Calling it a way to attract new businesses to the city, Los Angeles Mayor Antonio Villaraigosa on Friday signed into law a three-year extension of the business tax holiday for new firms.
Villaraigosa said exempting all new businesses from the business tax for three years has become a "key tool" in the city's portfolio to attract businesses.
"Extending this common sense policy will spur economic development, create jobs and generate revenue for the city," Villaraigosa said at a signing ceremony held in the Westwood offices of HKS Architects, which relocated to Los Angeles because of the tax holiday.
Villaraigosa said the tax holiday gives businesses time to establish themselves.
The 2010 measure was originally developed by Councilman Richard Alarcon and former Councilman Greig Smith as part of an overall review of the city's business tax system.
The city Office of Finance estimates the tax holiday has proven popular and it has seen a doubling of the firms grossing more than $500,000 a year applying for the exemption.
"The demonstrated success of the business tax holiday has had a positive effect on job creation in our city," Alarcon said. "When a program works this well, it is definitely worth keeping around."
Councilman Eric Garcetti, who has pushed business tax reform, said he wants to see the city eliminate its gross receipts tax entirely.
"My overall goal is to get rid of the city's gross receipts tax, which
makes L.A.'s tax rate the highest in the county and taxes businesses even when they lose money," Garcetti said.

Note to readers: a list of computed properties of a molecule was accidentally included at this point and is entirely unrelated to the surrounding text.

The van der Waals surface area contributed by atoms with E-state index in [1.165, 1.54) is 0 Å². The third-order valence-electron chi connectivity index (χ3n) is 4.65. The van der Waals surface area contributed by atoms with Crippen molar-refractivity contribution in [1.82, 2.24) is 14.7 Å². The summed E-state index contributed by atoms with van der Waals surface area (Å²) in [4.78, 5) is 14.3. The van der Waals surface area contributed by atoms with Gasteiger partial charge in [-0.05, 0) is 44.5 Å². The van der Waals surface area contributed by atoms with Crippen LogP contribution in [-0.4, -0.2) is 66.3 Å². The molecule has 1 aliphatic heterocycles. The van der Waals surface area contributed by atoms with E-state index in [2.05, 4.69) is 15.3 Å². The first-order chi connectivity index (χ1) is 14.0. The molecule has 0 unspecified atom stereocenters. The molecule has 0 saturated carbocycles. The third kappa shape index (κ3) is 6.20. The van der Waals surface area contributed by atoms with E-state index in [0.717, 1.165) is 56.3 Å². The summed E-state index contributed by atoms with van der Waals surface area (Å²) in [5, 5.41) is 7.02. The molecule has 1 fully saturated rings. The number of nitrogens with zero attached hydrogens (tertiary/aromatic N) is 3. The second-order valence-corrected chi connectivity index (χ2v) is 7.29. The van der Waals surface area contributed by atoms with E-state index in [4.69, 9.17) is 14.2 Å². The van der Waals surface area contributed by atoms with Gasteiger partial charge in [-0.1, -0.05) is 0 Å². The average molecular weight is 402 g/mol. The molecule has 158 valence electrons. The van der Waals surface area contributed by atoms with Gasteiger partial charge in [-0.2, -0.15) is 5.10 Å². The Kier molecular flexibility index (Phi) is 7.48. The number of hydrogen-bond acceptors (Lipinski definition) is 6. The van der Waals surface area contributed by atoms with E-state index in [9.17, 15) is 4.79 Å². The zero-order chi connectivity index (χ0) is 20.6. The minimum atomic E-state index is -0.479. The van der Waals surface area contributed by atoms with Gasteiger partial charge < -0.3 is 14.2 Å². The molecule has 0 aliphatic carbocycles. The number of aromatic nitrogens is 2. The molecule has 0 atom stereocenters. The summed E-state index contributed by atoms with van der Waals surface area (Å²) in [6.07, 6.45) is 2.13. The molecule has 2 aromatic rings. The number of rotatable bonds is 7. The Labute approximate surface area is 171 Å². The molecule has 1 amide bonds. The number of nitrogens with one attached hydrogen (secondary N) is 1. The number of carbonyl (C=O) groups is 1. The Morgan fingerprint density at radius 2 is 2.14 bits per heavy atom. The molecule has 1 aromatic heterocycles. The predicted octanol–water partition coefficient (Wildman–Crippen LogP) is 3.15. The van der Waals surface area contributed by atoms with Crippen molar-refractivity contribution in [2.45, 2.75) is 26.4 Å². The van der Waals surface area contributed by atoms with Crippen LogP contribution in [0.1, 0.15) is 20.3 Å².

The city has adopted a plan to phase out the gross receipts tax over the next 15 years.
However, some city officials have voiced concern there is no evidence the tax holiday has had a major impact on firms locating in the city and they've asked for data to support continuing the exemption.
Councilman Paul Krekorian, who chairs the Budget and Finance Committee, had raised question over its value as well as if it was fair to other businesses, which might be in competition with a firm receiving a tax break.
The City Council agreed to his request for a study on whether the tax holiday does draw more business to the city.
Villaraigosa said he has no objection to the study, but figures available show that in 2011 there were 516 new firms grossing more than $500,000 that applied for the exemption. So far, this year, there have been 1,213 applications for the exemption.
Among the companies that have moved to Los Angeles are Google, BYD, Beverly Hills BMW, Farmers Insurance, Blackline Software, Gensler and Coda, among others.
City Administrative Officer Miguel Santana said that even with the new business tax holiday, the city has seen an increase in tax revenue, from $418 million to more than $450 million.
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